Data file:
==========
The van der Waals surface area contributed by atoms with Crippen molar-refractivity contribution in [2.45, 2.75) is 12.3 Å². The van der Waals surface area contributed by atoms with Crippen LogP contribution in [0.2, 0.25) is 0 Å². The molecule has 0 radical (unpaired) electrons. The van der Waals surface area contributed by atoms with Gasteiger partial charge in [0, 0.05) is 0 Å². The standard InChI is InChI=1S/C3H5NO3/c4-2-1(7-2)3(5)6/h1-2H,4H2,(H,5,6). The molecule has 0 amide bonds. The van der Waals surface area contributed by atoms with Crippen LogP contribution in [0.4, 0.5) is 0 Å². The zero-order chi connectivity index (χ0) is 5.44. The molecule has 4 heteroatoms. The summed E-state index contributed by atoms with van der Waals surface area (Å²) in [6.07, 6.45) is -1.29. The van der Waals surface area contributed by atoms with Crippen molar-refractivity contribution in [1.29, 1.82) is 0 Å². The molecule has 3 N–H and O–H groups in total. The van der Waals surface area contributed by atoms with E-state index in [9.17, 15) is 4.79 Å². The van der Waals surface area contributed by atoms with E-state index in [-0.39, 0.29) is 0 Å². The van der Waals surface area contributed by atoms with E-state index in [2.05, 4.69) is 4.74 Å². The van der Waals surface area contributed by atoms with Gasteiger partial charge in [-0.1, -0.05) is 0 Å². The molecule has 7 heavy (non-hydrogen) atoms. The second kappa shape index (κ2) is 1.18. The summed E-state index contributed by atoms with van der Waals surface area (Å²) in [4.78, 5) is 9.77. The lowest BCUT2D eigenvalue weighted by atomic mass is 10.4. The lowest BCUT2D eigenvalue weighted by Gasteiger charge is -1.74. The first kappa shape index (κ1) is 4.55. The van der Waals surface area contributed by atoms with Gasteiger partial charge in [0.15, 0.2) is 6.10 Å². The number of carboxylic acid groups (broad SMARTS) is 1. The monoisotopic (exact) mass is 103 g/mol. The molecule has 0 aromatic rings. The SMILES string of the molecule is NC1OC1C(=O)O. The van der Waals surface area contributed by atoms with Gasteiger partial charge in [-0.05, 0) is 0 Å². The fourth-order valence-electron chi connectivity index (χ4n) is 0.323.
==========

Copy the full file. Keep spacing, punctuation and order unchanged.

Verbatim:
The van der Waals surface area contributed by atoms with Crippen molar-refractivity contribution in [2.45, 2.75) is 12.3 Å². The van der Waals surface area contributed by atoms with Crippen LogP contribution in [0.2, 0.25) is 0 Å². The molecule has 0 radical (unpaired) electrons. The van der Waals surface area contributed by atoms with Gasteiger partial charge in [0, 0.05) is 0 Å². The standard InChI is InChI=1S/C3H5NO3/c4-2-1(7-2)3(5)6/h1-2H,4H2,(H,5,6). The molecule has 0 amide bonds. The van der Waals surface area contributed by atoms with Crippen LogP contribution in [0.4, 0.5) is 0 Å². The zero-order chi connectivity index (χ0) is 5.44. The molecule has 4 heteroatoms. The summed E-state index contributed by atoms with van der Waals surface area (Å²) in [6.07, 6.45) is -1.29. The van der Waals surface area contributed by atoms with Crippen molar-refractivity contribution in [1.29, 1.82) is 0 Å². The molecule has 3 N–H and O–H groups in total. The van der Waals surface area contributed by atoms with E-state index in [9.17, 15) is 4.79 Å². The van der Waals surface area contributed by atoms with E-state index in [-0.39, 0.29) is 0 Å². The van der Waals surface area contributed by atoms with E-state index in [2.05, 4.69) is 4.74 Å². The van der Waals surface area contributed by atoms with Gasteiger partial charge in [-0.1, -0.05) is 0 Å². The molecule has 7 heavy (non-hydrogen) atoms. The second kappa shape index (κ2) is 1.18. The summed E-state index contributed by atoms with van der Waals surface area (Å²) in [4.78, 5) is 9.77. The lowest BCUT2D eigenvalue weighted by atomic mass is 10.4. The lowest BCUT2D eigenvalue weighted by Gasteiger charge is -1.74. The first kappa shape index (κ1) is 4.55. The van der Waals surface area contributed by atoms with Gasteiger partial charge in [0.15, 0.2) is 6.10 Å². The number of carboxylic acid groups (broad SMARTS) is 1. The monoisotopic (exact) mass is 103 g/mol. The molecule has 0 aromatic rings. The SMILES string of the molecule is NC1OC1C(=O)O. The van der Waals surface area contributed by atoms with Gasteiger partial charge in [-0.05, 0) is 0 Å². The fourth-order valence-electron chi connectivity index (χ4n) is 0.323.